Lee Gurga and she have been working together as a translating team since 1997. In 2000 they published "Love Haiku: Masajo Suzuki's Lifetime of Love" through Brooks Books.

Haiku reading on Thursday, July 5, at 7 p.m.

They will be reading from "Love Haiku: Masajo Suzuki’s Lifetime of Love" at Barnes and Noble, 3111 South Veterans Parkway in Springfield at 8 p.m. on Thursday, July 5. Masajo Suzuki’s lyrical evocation of her unconventional lifestyle in haiku poetry has caught the imagination of the Japanese public. There will be a book signing after the reading.

[News release]

New arts group re-examines
bylaws, seeks logo entries

[JUNE 21, 2001]  The newly formed Logan County Arts Association, meeting on Monday at Lincoln Public Library, set up a logo contest, continued to examine its proposed constitution and named possible early projects.

Local artists are asked to submit logo designs that include the name of the organization, Logan County Arts Association, and reflect its mission: "To enhance the quality of life by actively promoting arts dissemination, thereby making the arts an integral component of life in our community and the surrounding area." Designs must be submitted by July 16 to Logan County Arts Association in care of Lincoln-Logan County Chamber of Commerce, 303 S. Kickapoo, Lincoln. The winning logo will be used by the association.

One constitutional issue the group discussed was a privacy statement composed by Marshall Jacobs, acting president. The proposed addition to the constitution and bylaws was modeled on the privacy statement of the European Union and designed to set policy concerning personal information of people who will eventually become part of the organization’s database. The statement, which is more technical than the rest of the constitution, says there will be no unauthorized exchange of private information and, according to Jacobs, covers the association in situations that may arise years from now.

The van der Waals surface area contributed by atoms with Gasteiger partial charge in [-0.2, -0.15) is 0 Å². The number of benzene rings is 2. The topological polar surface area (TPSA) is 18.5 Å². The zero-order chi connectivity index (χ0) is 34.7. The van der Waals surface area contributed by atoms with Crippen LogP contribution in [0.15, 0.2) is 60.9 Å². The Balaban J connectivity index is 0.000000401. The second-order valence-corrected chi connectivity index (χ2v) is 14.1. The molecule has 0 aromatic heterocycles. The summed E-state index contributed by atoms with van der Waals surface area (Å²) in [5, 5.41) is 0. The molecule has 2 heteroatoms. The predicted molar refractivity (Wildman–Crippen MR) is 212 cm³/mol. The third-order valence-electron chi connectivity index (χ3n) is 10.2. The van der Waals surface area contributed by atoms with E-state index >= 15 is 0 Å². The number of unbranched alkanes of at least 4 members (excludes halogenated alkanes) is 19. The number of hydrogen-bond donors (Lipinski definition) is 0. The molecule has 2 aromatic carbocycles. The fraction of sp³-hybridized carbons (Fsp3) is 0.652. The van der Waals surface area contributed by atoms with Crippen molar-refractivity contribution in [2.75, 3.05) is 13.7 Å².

Jacobs said one underutilized program of the Illinois Arts Council supports arts education in schools, and he plans to contact county visual and musical arts teachers early in August to learn about their programs and needs. He hopes to locate possibilities for grants in time to get into the 2002 funding cycle for organizations and schools.


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Larry Steffens, a founding director of the association, recommended that the group undertake a visible project this summer, even before the constitution and other paperwork are finalized, to become an active force in the community. He suggested redesigning and painting the "O Lincoln" mural on the side of McEntire’s Home Appliance and TV at 403 Broadway.

Despite its name, the Logan County Arts Association does not limit its mission to Logan County. Jacobs said that virtually all surrounding counties have arts councils that help local arts organizations find grants and sometimes conduct arts programs. He described Logan County as "the hole in the donut" of surrounding associations; another hole is DeWitt County, which Jacobs hopes may join the Logan association. If that occurs, a name change is possible.

The Logan County Arts Association, officially incorporated on June 8, is seeking not-for-profit status. Six people attended the June 18 meeting at 6:30 p.m. at Lincoln Public Library. The next meeting is planned for July 16 at the same time and place.

The association plans to contact potential members through Lincoln Community Theatre and Art Fair promotions.

[Lynn Spellman]

Lincoln Community Theatre website

Lincoln Community Theatre’s (LCT) website is up and available. The site serves a number of functions, from providing information on becoming a season ticket holder to showing what new productions are being planned. Pictures from last season's productions are also posted.

If you are interested in joining a performance or just going to see one, visit LCT’s website at, e-mail LCT at, or write to Lincoln Community Theatre, P.O. Box 374, Lincoln, IL  62656.